In contrast, there is little doubt that the top mounted PSU...
- always runs hotter, as the primary path of heat evacuation is via the case back panel exhaust fan directly below it. The additional heat, in combination with the low fan speed utilized in quiet PSUs, has the potential of shortening PSU life. I have personally seen several quiet PSUs which failed due to heat damage in cases where the PSU was mounted traditionally. Since a bottom mounted PSU is not subject to the heat from the rest of the PC components, it runs cooler, so longevity is improved.
- blocks the possibility of a top mounted vent above the CPU area to increase heat evacuation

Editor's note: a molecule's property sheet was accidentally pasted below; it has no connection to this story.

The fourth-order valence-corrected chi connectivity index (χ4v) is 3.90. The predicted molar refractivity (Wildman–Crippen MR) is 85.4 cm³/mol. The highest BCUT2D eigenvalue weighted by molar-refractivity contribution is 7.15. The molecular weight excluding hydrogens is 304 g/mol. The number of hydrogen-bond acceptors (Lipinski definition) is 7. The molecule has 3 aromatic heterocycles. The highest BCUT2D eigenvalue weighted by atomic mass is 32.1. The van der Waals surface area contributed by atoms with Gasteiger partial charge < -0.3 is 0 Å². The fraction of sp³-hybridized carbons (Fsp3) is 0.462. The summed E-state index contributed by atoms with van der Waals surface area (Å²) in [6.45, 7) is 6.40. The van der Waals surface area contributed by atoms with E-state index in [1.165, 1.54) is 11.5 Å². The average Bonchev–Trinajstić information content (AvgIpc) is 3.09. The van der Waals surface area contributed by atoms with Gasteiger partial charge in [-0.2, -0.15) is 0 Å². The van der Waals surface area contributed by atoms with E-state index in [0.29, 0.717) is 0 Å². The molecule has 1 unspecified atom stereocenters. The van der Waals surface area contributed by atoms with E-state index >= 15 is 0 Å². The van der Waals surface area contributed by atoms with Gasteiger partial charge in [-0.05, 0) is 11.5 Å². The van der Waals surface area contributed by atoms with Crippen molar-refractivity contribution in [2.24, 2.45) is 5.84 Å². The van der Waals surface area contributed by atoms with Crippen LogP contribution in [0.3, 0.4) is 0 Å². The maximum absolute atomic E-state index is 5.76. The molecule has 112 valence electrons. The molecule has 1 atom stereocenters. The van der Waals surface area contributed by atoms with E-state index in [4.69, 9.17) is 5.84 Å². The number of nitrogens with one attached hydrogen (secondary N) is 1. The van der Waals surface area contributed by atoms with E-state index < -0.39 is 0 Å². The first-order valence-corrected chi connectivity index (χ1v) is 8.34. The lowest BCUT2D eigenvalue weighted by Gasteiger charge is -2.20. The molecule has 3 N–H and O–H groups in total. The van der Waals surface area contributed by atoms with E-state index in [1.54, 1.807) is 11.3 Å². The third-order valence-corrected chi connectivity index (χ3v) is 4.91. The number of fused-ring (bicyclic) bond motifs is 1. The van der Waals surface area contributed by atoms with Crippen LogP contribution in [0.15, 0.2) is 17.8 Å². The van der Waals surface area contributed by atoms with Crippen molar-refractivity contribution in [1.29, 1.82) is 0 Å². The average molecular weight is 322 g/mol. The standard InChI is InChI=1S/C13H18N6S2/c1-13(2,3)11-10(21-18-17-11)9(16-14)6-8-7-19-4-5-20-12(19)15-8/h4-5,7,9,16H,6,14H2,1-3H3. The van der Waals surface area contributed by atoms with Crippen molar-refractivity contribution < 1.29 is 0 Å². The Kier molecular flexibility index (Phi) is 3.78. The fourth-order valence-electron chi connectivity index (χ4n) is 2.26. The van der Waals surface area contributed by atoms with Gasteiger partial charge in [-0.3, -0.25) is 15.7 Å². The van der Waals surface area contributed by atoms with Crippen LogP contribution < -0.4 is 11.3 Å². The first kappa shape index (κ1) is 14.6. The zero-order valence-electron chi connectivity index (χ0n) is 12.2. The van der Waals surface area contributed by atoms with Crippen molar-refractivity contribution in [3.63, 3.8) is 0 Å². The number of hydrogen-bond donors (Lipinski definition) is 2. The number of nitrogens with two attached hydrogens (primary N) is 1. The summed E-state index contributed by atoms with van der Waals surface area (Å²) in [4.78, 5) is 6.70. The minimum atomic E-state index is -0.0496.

So the Solo II is a big fail with a top mounted PSU? Something have to be right about it otherwise the Antec engineers would have choosen a bottom PSU in it's design?

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 Post subject: Re: Is Passive CPU Cooling Best for Silent Computing?
PostPosted: Wed Sep 07, 2011 3:28 am 
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christianh wrote:
So the Solo II is a big fail with a top mounted PSU?

With reference to any top mounted PSU-style enclosure, it's just a drawback, not a major fail.
IMO, in most of not-gaming scenarios, probably it would be slightly noticeable, if not at all.

Summarizing, with such a case you have just to carefully choose the parts (so personally I wouldn't use a 730W ASUS Mars 2 in a Solo).

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 Post subject: Re: Is Passive CPU Cooling Best for Silent Computing?
PostPosted: Wed Sep 07, 2011 8:49 am